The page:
NEWS
RECORD STAFF REPORT | April 11, 2013
The Havre de Grace High School Warrior Pride Marching Band was chosen to perform in the prestigious Cherry Blossom Parade in Washington, D.C., Saturday, April 13. The marching band auditioned for the parade for the first time and was selected to be a part of a special All-Star Maryland marching band. The Warriors band will be combined with the Westminster High School marching band and the two will have the privilege of leading off the parade, band director Rick Hauf said. The parade travels down Constitution Avenue from the Washington Monument to the White House and is televised live in the D.C. market.
EXPLORE
February 20, 2013
A Wounded Warrior and employee with the U.S. Army Test and Evaluation Command (ATEC) here recently got a new best friend, courtesy of Hero Dogs, a Maryland charity that provides service dogs to injured or disabled veterans. Kelly Keck, an equal employment opportunity specialist in ATEC's EEO Office, and Lady Liberty recently met when representatives from the charity introduced him to the 3-year-old golden retriever, called "Libby" for short. Keck and Libby are still in training but warmed to each other enough to begin spending 24 hours a day in each other's company, organizers said.
SPORTS
By Josh Vitale, The Baltimore Sun | January 31, 2013
A little more than two years ago, Corey Hirsch's older sister gave him an idea. Bridget Hirsch, a student at Hobart and William Smith Colleges in New York, had recently seen her school participate in a charity hockey game benefiting the Wounded Warrior Project. She took a few pictures at the event and sent some information to her family, thinking it might be something they could replicate back home. Corey thought it was a great idea. Then a sophomore at DeMatha, Corey approached coach Tony MacAulay about doing something similar with the Stags hockey team.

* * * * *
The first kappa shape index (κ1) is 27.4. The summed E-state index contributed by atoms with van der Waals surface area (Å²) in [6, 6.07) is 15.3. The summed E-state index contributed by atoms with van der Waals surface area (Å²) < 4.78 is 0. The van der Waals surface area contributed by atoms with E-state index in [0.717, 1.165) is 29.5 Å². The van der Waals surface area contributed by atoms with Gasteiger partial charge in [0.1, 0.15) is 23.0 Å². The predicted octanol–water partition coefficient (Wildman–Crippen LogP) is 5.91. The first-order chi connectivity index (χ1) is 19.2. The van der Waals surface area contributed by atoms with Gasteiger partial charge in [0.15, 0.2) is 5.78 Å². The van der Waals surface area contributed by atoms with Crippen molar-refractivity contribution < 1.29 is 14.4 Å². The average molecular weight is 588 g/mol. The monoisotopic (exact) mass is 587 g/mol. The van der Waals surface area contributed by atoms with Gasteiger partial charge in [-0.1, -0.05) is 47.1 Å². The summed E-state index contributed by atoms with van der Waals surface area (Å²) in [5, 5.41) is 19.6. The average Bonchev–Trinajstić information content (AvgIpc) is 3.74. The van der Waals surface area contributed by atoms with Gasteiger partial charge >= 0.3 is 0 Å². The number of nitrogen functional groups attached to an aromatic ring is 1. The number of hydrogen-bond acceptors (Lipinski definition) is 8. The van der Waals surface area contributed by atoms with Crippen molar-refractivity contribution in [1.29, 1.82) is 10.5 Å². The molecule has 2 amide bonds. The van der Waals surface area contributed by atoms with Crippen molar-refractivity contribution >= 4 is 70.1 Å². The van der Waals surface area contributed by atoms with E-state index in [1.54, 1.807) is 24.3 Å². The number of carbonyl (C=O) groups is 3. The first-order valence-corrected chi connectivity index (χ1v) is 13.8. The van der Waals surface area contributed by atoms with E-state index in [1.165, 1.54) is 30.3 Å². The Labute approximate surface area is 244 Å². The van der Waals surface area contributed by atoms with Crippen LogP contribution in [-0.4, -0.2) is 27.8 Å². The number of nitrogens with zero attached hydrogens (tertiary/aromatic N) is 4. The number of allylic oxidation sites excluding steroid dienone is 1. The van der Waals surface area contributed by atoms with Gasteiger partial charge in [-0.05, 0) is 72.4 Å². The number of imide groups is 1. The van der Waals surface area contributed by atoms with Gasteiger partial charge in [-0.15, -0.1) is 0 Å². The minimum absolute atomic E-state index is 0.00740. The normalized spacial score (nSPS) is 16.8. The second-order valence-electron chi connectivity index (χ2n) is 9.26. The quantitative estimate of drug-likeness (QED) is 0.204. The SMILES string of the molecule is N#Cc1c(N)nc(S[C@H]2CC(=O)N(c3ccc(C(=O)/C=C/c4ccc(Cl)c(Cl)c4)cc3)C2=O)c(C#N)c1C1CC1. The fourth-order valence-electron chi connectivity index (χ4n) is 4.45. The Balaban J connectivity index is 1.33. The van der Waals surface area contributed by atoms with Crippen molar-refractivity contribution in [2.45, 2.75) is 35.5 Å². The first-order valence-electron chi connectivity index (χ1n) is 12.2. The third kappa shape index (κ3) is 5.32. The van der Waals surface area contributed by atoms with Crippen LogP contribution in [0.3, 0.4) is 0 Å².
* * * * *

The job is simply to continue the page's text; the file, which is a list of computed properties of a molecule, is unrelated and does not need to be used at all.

NEWS
January 10, 2013
Thousands of military jobs have opened up to women in recent years, but not those in the front-line combat units. That may soon change, however, as a result of a lawsuit brought late last year by four women veterans of the Iraq and Afghanistan wars, including Staff Sgt. Jennifer Hunt of Gaithersburg. Their complaint alleges that banning women from combat roles solely on the basis of their gender violates the Equal Protection Clause of the Constitution and restricts women's opportunities for career advancement and higher earnings and pensions.
FEATURES
By Zach Sparks, The Baltimore Sun | December 13, 2012
A combination of feather-covered body armor, 5-foot wings and a sharp helmet make for a wardrobe more suited to a Roman soldier than a football fan. But for Pasadena resident Roderick Allman, 39, the suit allows him to become "Ravenous Maximus" on the days of Raven games. Allman moved to Baltimore from Hawaii at age 18. When the Ravens came to Baltimore, he was hooked. "Hawaii doesn't have a professional football team, so it's only big to some people there," Allman said. "But Baltimore is a town that loves football.